His 122 ch 28 wwii part 2


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  • The first American forces would battle the Axis in North Africa, where over 200,000 Germans and Italians would surrender in May 1943. At a meeting at Casablanca, Winston Churchill and FDR would agree that only the unconditional surrender of the Axis Powers would end the war.
  • What was the Atlantic Charter? Compare and contrast the alliances in the First World War with those in the Second World War. How were the Germans able to seize most of the Allied territory so quickly?
  • What was the Allies’ strategy in North Africa, and why was it important for the invasion of Italy? Why did Eisenhower’s plan on D-day succeed? What was the Battle of the Bulge? What was the role of strategic bombing in the war? Was it effective?
  • Major General George S. Patton Patton commanded the U.S. invasion of Sicily, the largest amphibious action in the war up to that point. He believed that war “brings out all that is best in men.”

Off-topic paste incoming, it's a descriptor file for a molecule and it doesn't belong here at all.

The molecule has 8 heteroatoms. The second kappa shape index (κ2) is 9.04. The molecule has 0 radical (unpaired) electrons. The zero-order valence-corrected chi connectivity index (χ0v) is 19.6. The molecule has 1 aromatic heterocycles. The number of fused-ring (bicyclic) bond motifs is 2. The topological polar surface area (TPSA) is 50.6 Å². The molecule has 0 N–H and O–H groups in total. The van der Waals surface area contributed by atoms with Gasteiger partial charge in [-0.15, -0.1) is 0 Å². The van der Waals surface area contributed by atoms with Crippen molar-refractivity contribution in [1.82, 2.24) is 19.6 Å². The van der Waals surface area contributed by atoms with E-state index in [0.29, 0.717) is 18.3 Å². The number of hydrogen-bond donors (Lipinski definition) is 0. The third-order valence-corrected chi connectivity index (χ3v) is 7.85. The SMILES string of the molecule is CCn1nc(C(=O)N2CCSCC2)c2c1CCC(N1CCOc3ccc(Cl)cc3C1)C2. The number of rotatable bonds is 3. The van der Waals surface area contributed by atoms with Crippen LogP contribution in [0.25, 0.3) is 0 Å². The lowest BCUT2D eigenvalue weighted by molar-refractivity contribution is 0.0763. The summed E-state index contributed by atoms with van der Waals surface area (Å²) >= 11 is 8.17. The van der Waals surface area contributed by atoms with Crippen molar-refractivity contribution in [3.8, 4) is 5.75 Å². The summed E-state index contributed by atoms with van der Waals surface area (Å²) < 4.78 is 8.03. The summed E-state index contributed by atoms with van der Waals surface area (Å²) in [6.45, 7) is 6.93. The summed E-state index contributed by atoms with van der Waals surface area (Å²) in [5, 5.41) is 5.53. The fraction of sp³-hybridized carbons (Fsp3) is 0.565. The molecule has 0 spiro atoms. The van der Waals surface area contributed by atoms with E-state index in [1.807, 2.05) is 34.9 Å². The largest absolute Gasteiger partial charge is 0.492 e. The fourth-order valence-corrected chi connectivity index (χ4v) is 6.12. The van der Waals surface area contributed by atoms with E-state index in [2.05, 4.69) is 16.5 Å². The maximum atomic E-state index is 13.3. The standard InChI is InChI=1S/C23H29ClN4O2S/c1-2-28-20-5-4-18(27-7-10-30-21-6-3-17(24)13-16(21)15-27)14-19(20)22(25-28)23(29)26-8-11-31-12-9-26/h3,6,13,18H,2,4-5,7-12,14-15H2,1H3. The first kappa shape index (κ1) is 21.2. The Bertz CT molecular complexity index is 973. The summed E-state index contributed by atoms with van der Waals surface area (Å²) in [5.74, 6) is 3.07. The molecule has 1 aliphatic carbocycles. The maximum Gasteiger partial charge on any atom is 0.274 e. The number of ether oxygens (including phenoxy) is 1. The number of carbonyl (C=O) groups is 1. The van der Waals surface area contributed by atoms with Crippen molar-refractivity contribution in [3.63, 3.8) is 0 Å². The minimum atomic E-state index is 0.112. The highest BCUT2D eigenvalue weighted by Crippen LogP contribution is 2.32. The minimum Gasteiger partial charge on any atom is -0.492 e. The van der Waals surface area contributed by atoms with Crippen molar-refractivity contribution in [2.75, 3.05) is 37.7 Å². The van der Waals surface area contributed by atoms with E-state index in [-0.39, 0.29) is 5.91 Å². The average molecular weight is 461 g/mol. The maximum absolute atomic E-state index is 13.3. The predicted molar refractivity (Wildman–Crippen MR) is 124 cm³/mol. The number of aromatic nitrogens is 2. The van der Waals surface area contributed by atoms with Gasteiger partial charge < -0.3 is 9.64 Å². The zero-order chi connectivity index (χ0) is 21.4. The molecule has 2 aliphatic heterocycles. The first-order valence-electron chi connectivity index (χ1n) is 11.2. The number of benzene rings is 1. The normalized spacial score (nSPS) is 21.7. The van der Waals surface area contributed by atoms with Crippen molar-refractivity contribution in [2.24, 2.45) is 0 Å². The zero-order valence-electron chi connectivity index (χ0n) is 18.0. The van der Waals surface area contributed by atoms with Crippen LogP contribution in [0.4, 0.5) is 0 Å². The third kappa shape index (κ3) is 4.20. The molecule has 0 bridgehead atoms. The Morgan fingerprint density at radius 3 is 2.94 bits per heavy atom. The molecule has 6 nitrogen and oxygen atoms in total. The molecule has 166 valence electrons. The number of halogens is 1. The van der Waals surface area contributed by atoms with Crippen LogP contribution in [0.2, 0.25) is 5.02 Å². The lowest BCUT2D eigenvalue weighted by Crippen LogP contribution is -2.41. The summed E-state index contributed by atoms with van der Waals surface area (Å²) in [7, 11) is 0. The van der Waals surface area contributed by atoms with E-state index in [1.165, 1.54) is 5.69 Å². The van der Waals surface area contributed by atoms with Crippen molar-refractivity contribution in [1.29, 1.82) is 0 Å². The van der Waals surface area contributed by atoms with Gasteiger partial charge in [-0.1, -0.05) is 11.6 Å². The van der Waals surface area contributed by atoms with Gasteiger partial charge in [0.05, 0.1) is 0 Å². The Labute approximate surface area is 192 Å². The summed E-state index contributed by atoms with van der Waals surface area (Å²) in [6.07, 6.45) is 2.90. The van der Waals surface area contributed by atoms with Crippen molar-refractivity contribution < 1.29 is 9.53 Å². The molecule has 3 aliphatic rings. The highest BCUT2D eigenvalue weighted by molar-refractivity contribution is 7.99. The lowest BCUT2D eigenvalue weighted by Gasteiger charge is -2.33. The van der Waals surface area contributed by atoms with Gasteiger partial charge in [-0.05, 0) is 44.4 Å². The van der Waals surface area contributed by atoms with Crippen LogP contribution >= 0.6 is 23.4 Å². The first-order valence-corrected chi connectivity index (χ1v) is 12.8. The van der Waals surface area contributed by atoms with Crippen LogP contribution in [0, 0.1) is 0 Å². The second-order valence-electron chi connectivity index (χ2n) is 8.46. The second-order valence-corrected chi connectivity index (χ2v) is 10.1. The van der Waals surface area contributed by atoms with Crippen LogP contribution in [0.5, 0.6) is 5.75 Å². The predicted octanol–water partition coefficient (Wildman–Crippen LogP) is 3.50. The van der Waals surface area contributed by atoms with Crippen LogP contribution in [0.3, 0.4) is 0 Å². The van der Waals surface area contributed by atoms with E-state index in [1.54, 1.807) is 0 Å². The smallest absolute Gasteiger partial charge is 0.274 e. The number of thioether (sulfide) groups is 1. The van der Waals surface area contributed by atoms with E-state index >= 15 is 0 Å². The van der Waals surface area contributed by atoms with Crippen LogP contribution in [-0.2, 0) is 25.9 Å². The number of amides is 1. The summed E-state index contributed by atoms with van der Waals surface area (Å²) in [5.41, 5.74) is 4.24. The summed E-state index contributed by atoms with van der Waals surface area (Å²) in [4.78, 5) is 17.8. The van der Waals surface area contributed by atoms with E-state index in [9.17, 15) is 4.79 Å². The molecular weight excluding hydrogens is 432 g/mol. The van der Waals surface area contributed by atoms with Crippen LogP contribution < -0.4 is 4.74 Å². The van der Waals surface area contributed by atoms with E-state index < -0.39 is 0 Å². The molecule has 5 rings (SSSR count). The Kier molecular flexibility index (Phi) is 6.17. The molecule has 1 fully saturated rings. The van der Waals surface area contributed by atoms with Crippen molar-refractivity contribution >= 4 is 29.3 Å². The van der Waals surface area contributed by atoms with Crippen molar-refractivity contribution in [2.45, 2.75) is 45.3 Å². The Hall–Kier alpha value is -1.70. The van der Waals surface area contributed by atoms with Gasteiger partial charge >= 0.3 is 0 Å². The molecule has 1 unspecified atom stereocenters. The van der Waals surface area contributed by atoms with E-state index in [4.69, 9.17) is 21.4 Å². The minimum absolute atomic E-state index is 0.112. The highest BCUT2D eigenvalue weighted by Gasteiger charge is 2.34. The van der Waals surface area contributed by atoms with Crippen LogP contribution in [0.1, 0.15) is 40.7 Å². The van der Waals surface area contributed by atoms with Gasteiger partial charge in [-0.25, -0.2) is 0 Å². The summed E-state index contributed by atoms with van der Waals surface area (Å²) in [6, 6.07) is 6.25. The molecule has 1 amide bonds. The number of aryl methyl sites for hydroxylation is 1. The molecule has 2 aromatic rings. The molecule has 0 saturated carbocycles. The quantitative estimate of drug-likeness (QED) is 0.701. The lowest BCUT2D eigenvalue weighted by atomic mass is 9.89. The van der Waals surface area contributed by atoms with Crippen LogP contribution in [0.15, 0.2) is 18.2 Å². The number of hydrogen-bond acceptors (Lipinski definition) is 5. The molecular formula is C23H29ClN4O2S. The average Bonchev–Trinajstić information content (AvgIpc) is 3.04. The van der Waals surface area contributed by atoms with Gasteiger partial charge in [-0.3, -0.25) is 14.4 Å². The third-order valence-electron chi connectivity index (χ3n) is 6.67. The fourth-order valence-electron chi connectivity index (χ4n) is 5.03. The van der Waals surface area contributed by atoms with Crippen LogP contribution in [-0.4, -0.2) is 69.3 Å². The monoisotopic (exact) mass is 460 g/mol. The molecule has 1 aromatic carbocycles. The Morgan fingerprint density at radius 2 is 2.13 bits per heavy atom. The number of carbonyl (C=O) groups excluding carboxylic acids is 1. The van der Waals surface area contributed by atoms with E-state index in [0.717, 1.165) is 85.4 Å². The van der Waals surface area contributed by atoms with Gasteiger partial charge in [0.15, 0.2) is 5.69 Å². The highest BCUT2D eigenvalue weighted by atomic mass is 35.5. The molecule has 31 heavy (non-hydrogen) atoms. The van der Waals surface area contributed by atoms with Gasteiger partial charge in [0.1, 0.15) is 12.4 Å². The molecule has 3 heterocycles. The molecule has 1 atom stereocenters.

• At a meeting in Tehran, Iran, FDR, Churchill, and Joseph Stalin agreed that all three would continue to fight until Japan was defeated. Bombing of Germany was a constant event. Americans bombed during the day when the missions had greater accuracy but were more dangerous. The British bombed at night when it was safer. This was not thought of as the British failing to pull their own weight, but as a right earned since they had been involved from the start.
  • Operation Overlord General Dwight D. Eisenhower instructing paratroopers before they boarded their airplanes to launch the D-day assault.
  • Hitler had concentrated his forces on the areas most likely to be used for an invasion attempt from England. It was up to the Allied forces under Dwight D. Eisenhower to defeat this “Atlantic Wall” in order to invade France. On June 6, 1944, D-Day began. Over 5,300 vessels carried 370,000 soldiers across the English Channel. After two weeks, 1 million troops had landed in France, and on August 25, Paris was liberated. The advances in Europe by Allied forces resulted in a shortage of gasoline. Eisenhower chose to slow down the advance and wait until supply had caught up with demand before beginning another push toward Germany.